BOOKS AND ARTS

The shadow side of sport, cosmic cataclysms, and human culture underground: Books in brief

Barbara Kiser reviews five of the week’s best science picks.

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The Uninhabitable Earth

David Wallace-Wells Tim Duggan (2019)

Out of fear, faith in technology or lack of interest, millions of us tell ourselves decontextualized fictions about climate change. So declares journalist David Wallace-Wells in this powerfully argued polemic, drawing on research into current and near-future impacts. Wallace-Wells examines cases of systems crises from heatwaves to sea-level rise; considers pandemics, economic collapse and conflict in context; and probes the miasma around climate, from metaphorical framings to the politics of consumption. A masterly analysis of why — with a world of solutions — we choose doom.

Good to Go

Christie Aschwanden W. W. Norton (2019)

In the tortuously complex world of sport, stunning athletic performance is only half the story. The shadow side, reveals science writer Christie Aschwanden, is recovery from all that muscle-popping, nerve-straining effort. Aschwanden investigates claims for recovery “modalities” such as ice baths, electrical stimulation and even beer — a journey that also takes her through byways such as hyponatraemia (water intoxication), ‘nutrient timing’, blood biomarkers to track training impacts, and more. Celebrity solutions figure, too, including American footballer Tom Brady’s infrared pyjamas.

Earth-Shattering

Bob Berman Little, Brown (2019)

It’s fairly peaceful out there in the “celestial acreage”, notes astronomer Bob Berman: among the trillions of stars in the visible Universe, the lifespans of more than 90% are relatively predictable. But what about the cataclysms that rattle cosmic neighbourhoods? In this gripping primer, Berman encapsulates meltdowns and mayhem, from the ur-event of the Big Bang to γ-ray bursts from the neutron stars known as magnetars. He ventures, too, into nuclear disasters, pandemics and a monumental event 4 billion years hence, when the galaxy Andromeda will collide with the Milky Way.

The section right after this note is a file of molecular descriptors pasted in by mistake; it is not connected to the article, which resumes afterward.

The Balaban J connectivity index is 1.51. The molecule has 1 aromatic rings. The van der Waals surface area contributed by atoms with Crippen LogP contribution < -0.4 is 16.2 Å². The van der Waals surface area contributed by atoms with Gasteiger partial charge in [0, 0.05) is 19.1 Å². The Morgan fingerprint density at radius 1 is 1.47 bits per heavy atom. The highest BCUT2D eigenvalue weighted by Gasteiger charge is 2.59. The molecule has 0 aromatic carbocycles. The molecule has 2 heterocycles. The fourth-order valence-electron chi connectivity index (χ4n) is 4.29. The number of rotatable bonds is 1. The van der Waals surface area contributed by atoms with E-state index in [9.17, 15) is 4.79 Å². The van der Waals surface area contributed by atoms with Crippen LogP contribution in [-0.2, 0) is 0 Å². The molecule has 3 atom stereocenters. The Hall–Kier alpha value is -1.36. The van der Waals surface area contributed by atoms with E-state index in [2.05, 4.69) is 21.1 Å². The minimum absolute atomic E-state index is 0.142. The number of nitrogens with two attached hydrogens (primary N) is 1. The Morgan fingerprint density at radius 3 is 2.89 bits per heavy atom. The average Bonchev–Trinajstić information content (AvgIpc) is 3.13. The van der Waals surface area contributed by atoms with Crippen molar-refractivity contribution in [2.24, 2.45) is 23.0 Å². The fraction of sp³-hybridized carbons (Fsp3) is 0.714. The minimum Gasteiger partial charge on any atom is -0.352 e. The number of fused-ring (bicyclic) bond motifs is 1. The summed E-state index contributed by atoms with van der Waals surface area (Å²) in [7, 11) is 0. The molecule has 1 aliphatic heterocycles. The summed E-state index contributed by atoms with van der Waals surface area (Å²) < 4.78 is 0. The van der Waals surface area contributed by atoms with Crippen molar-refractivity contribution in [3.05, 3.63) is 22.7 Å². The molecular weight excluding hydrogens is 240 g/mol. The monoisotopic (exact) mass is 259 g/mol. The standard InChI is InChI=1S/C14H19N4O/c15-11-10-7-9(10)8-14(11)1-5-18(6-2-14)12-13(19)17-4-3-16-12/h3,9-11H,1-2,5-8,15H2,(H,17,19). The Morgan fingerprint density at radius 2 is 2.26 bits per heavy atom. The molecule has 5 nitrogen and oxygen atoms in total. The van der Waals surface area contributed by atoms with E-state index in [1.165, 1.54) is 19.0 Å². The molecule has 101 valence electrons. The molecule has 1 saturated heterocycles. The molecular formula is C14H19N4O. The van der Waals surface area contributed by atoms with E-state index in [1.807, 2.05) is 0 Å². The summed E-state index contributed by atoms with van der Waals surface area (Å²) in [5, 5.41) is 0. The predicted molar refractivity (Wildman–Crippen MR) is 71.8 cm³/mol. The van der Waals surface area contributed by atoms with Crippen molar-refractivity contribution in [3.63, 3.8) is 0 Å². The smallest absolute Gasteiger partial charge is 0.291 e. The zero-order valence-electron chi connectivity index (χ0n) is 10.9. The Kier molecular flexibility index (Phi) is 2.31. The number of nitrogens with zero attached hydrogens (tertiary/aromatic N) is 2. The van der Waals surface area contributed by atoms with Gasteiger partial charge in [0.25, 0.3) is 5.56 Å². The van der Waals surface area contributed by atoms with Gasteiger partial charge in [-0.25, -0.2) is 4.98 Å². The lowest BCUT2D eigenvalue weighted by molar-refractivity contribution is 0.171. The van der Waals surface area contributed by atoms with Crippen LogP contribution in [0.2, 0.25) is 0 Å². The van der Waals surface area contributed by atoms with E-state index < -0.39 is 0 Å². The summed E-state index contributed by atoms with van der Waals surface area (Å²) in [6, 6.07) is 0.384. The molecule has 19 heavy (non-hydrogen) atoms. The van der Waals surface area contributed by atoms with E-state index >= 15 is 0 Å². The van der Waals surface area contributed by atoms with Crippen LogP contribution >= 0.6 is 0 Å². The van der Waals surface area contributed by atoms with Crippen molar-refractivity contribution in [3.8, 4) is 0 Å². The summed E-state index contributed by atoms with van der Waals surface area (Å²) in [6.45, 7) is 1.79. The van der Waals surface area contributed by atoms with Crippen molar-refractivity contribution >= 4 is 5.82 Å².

Underground

Will Hunt Simon & Schuster (2019)

Anthropology goes underground in Will Hunt’s unclassifiably brilliant foray into human cultures beneath the skin of city streets and rural scapes. Hunt turns subterranean ethnographer in far-flung places, meeting NASA astrobiologists in South Dakota caves, the ochre-mining Wajarri people of Australia, French aristocrats who steward 14,000-year-old clay sculptures deep under the Pyrenees, and intrepid explorers of subways, steam vents and sewers. Invoking Surrealist poet Paul Éluard (“There is another world, but it is in this one”), Hunt leads us into illuminating depths and darkness.

The Making of You

Katharina Vestre (transl. Matt Bagguley) Wellcome Collection (2019)

Few dramas are as fascinating as the one that plays out in the human womb. Embryologist Katharina Vestre’s engrossing primer gives us the script, from the harrowing journey of sperm towards egg, to that first gulp of air in the dazzle outside. Vestre intertwines snippets of genetic and embryological history into her narrative, and has the knack of sparking wonder at developmental details — whether the “tiny firework” of cell division, the inner wanderings of nerve fibres, the cartilage prototype skeleton we have at week seven, or the gradual creep of ears up the neck.

Nature 566, 179 (2019)

doi: 10.1038/d41586-019-00520-3

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